Belgium has implemented the recent ECJ jurisprudence regarding the right to subtract VAT on invoices with missing details.
On the 12th October, 2017 the authorities published a circular letter 2017/c/64 summarising their clarification of recent ECJ decisions concerning the conditions under which a taxable person may exercise their right to subtract VAT in cases of irregular invoices.
Created on this circular, Belgian Tax Authorities have relaxed their position on invoice requirements by stating that, in cases of non-compliant invoices, the tax administration require to perform a case-by-case analysis taking into account the subsequent aspects:
- If the substantive requirements that give the right to subtract have been met;
- If credit notes have been supplied to correct the irregular invoices; and
- The analysis of supplementary documents related to the invoice, such as contracts, order forms, emails, etc.
During the audit, all additional information requires to be submitted by complying with the format and periods established by the authorities. Similarly, the right to subtract VAT can be denied if the authorities consider that the taxpayer knew or should have known that a transaction was subject to fraud.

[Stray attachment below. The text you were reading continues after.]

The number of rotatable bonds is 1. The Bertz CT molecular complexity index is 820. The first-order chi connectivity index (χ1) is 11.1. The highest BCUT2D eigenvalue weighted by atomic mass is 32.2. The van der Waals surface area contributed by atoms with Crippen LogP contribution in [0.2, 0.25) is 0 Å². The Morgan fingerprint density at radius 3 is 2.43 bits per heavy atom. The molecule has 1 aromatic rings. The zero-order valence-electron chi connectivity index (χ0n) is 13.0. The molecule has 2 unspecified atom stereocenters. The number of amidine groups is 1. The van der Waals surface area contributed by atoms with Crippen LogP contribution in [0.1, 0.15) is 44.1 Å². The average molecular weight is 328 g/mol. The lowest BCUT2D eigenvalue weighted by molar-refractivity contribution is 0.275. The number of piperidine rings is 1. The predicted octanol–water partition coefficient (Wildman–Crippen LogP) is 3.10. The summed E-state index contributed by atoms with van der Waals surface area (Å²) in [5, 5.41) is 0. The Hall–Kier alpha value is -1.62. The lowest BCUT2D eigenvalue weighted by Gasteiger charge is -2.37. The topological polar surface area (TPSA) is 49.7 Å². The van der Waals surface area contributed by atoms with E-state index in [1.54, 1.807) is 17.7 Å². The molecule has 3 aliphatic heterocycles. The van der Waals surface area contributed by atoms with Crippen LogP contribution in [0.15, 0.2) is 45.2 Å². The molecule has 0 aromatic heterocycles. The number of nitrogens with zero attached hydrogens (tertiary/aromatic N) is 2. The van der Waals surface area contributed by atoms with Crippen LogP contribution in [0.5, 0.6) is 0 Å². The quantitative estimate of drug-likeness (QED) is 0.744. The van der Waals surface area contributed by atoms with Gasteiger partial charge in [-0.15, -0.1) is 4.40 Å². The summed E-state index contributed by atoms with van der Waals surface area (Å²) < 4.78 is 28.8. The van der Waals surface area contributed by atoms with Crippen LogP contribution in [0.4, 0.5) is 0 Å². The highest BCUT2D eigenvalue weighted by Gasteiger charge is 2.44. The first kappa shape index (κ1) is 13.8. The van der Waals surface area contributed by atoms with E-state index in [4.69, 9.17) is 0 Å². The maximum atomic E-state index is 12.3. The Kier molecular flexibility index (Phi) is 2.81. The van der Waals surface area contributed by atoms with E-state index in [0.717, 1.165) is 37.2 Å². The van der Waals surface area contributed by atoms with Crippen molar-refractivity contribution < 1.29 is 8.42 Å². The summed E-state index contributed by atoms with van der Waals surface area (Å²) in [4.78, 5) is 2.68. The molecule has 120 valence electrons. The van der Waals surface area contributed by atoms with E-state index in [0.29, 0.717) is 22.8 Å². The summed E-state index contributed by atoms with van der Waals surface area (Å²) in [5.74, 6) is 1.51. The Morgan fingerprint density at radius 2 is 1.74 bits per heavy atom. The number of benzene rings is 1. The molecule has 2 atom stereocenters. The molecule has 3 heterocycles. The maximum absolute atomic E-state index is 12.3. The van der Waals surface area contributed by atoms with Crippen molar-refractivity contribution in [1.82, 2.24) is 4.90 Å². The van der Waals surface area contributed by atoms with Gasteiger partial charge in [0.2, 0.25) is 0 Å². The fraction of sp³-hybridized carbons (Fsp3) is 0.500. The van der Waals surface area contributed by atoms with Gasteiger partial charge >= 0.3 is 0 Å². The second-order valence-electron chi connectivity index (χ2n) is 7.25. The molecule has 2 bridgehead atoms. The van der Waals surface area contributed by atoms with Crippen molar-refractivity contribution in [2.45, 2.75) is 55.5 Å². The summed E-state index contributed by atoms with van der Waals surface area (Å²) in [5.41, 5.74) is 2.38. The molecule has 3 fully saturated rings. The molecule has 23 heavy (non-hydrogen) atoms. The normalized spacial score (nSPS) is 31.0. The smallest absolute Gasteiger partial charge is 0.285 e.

ECJ jurisprudence on this topic
The recent ECJ position about this topic states that the right of deduction must be allowed when VAT is paid in the course of economic activities, as long as the essential requirements have been met. Hence taxpayers may exercise their right to subtract VAT, even if the invoices do not meet certain formal requirements. See ECJ cases listed below:
- Barlis Case C-516/14
- Pannon Case C-368/09
- Petroma Transports Case C-271/12
- Senatex GmbH Case C-518/14
Specifically, these judgements state that Tax Authorities cannot refuse the right to deduct only because some of the invoice requirements are not met when these authorities have sufficient information to ascertain that the substantive conditions to exercise the right to deduct were satisfied. Consequently, the authorities cannot limit themselves to examining the invoice itself, but require to also analyse the supplementary information provided by the taxpayer.
Additionally, these judgements also emphasised the value of the credit notes by recognising its retroactive effect when they are used to correct invoices with missing details.
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